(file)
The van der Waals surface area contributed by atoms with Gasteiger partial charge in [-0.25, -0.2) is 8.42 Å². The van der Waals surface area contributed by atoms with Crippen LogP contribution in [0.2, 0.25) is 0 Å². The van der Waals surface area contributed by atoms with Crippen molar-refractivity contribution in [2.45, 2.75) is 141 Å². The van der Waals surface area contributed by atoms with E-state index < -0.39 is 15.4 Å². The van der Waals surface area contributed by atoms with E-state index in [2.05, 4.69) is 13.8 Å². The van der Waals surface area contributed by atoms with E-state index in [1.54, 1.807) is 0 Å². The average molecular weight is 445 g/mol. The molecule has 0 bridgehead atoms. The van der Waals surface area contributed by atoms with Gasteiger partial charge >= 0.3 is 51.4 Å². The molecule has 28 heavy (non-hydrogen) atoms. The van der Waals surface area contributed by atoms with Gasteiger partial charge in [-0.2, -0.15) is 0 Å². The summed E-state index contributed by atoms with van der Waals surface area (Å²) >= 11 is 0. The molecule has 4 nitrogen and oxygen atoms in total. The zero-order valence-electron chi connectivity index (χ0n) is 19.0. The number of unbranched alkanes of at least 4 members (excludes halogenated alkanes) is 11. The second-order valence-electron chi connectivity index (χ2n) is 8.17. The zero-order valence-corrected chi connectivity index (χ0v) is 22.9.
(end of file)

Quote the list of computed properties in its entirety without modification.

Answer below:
The van der Waals surface area contributed by atoms with Gasteiger partial charge in [-0.25, -0.2) is 8.42 Å². The van der Waals surface area contributed by atoms with Crippen LogP contribution in [0.2, 0.25) is 0 Å². The van der Waals surface area contributed by atoms with Crippen molar-refractivity contribution in [2.45, 2.75) is 141 Å². The van der Waals surface area contributed by atoms with E-state index < -0.39 is 15.4 Å². The van der Waals surface area contributed by atoms with E-state index in [2.05, 4.69) is 13.8 Å². The van der Waals surface area contributed by atoms with E-state index in [1.54, 1.807) is 0 Å². The average molecular weight is 445 g/mol. The molecule has 0 bridgehead atoms. The van der Waals surface area contributed by atoms with Gasteiger partial charge >= 0.3 is 51.4 Å². The molecule has 28 heavy (non-hydrogen) atoms. The van der Waals surface area contributed by atoms with Gasteiger partial charge in [-0.2, -0.15) is 0 Å². The summed E-state index contributed by atoms with van der Waals surface area (Å²) >= 11 is 0. The molecule has 4 nitrogen and oxygen atoms in total. The zero-order valence-electron chi connectivity index (χ0n) is 19.0. The number of unbranched alkanes of at least 4 members (excludes halogenated alkanes) is 11. The second-order valence-electron chi connectivity index (χ2n) is 8.17. The zero-order valence-corrected chi connectivity index (χ0v) is 22.9.